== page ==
There are a lot of unanswered questions regarding SanDisk's slotMusic, mainly due to the limited details – like no info on content or pricing - as the product was unveiled today. While the reaction from analysts and the press is mixed, most skew towards being skeptical.

By and large, the slotMusic effort seems like another gambit to help retailers benefit from the digital music environment, and to reestablish the album as the primary product over the digital single. And why not? It certainly can't hurt, and may even generate some incremental revenue. But a mass-market product this is not.

As a removable memory product, microSD cards are handy ways to expand the capacity of portable devices like mobile phones and the MP3 players that support them. They also make for easy transfer of content from one PC to another (similar to a USB thumbdrive).

But as a content distribution platform, they've historically fallen short of the mark. There was been a push to use the format to deliver movies to mobile phones in the UK and the US, to no avail, and there's no reason to believe it will work much better with music.

Let's be clear: This is really about bringing music to hundreds of millions of mobile phones in the market today with microSD card slots. It's hard to imagine anyone would prefer buying a slotMusic card at the store, loading the music to a computer, to then transfer to an iPod, when simply buying from iTunes or (or stealing from P2P networks) is far faster, easier and cheaper.

Uber-fans may pick up slotMusic cards once they start offering additional content than what is already available - like music bundles including video, album art, lyrics, interactive liner notes, etc.; none of which will be available at launch - but the rank-and-file will be harder to convert.

The mobile music environment, meanwhile, is still struggling. Buying tracks remains cumbersome, the pricing is all over the map, and awareness among music fans remains nascent. If the mobile and music industries properly bundle these slotMusic cards with new devices at mobile outlets, there's a good chance they could introduce new fans to the mobile music experience. But, who wants to walk around with a pocketful of postage-stamp-sized memory cards for their mobile phone?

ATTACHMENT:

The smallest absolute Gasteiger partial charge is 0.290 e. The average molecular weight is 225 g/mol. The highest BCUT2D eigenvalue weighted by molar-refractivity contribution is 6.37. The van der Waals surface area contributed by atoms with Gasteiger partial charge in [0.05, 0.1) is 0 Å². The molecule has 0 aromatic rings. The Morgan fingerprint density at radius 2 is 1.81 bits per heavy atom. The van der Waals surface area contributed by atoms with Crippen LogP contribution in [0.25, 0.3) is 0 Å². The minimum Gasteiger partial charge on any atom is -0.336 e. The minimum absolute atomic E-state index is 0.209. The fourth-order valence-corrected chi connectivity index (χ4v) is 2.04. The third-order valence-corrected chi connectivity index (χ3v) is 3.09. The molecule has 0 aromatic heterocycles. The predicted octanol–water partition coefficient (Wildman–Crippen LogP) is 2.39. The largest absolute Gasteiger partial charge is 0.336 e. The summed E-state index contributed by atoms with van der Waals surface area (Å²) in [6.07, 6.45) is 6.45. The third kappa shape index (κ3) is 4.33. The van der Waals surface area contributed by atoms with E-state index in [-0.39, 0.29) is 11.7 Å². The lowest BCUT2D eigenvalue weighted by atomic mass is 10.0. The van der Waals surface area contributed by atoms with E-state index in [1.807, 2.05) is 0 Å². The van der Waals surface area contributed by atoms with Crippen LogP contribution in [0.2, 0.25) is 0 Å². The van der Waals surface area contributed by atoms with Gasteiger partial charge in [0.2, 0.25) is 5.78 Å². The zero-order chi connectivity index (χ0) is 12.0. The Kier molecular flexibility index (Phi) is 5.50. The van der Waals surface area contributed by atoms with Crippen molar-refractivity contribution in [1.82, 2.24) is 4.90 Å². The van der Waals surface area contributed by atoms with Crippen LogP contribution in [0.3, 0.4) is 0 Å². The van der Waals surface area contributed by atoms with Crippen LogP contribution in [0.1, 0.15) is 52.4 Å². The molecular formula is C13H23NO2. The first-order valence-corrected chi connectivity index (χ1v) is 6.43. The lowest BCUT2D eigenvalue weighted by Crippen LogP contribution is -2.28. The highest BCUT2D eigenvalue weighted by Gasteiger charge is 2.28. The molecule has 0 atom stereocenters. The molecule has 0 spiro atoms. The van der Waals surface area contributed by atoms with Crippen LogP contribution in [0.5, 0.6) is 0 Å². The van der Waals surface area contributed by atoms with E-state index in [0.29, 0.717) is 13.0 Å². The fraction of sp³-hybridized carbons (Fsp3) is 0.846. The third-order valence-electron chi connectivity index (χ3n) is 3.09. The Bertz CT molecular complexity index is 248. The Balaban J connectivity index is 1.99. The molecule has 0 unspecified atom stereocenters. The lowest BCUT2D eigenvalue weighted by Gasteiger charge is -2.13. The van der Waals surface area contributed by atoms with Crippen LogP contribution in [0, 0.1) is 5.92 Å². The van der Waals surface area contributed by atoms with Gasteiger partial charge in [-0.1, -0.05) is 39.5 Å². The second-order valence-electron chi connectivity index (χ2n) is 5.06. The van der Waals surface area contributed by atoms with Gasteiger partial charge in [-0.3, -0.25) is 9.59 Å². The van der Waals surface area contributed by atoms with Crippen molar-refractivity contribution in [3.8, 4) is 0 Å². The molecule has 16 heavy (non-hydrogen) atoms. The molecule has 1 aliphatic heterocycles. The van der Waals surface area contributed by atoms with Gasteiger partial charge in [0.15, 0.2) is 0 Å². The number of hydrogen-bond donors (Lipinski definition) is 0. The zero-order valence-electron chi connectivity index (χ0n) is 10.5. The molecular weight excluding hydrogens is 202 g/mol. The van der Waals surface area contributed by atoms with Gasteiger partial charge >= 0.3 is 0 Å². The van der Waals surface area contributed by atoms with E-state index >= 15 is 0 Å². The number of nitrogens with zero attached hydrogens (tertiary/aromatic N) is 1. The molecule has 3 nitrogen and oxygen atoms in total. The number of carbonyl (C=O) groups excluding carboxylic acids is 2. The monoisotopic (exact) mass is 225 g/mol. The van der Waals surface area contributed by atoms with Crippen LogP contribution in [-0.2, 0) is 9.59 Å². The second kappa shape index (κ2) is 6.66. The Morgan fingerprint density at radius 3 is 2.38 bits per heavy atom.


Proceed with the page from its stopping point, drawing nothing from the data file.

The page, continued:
Then, there's the cost. Labels are basically buying the microSD cards from SanDisk, filling them with content, and then wholesaling them to the retailer-just like what they do with CDs. While neither labels nor SanDisk will discuss what the wholesale cost per card is, they concede it will be more than what CDs cost.

So you have a format that costs more than CDs to acquire, for a product that will sell for about the same cost of a CD, meaning labels will make less per slotMusic album than for a CD. The cost to the consumer will likely change (read: increase) once labels start loading these things up with more content, which would improve the value proposition. But, clearly, this is no CD replacement.

A more comprehensive analysis of the slotMusic effort must wait until more details come to light.

See below for a roundup of reaction from around the web:

Reuters: "The conundrum for SanDisk is that the very audience it would most love to endorse this format-young people who use their mobile phones and portable computers as social and educational lifelines-are already comfortable buying songs online."

BusinessWeek: "The question to me is the need for physical distribution at a time when, if you're not happy with digital downloads, then the CD is working just fine."

New York Times: "Unlike so many of the Frankenstein concoctions to come out of the music industry, SlotMusic, from what we know so far, does not impose any annoying compromises on users. For some, it may even be a good value."

LA Times: "Like many new formats before it, slotMusic faces major challenges in winning over mainstream consumers. Music industry executives say that they aren't sure it will catch on but that they want to experiment with new ways of distributing their work."

Ars Technica: "In a world where we can easily purchase all the music we could ever want online without ever having to set foot inside of a Wal-Mart-and increasingly, purchase it wirelessly right from our mobile devices-exactly which segment of the market SanDisk is going after remains a mystery."

Coolfer: "An unknown is to what extent consumers desire a tiny physical product that works with mobile devices -- mostly phones."

Silicon Ally Insider: "To us this sounds like a reasonable way to extract a few more dollars out of brick-and-mortar shoppers, who are still responsible for the majority of the industry's revenues."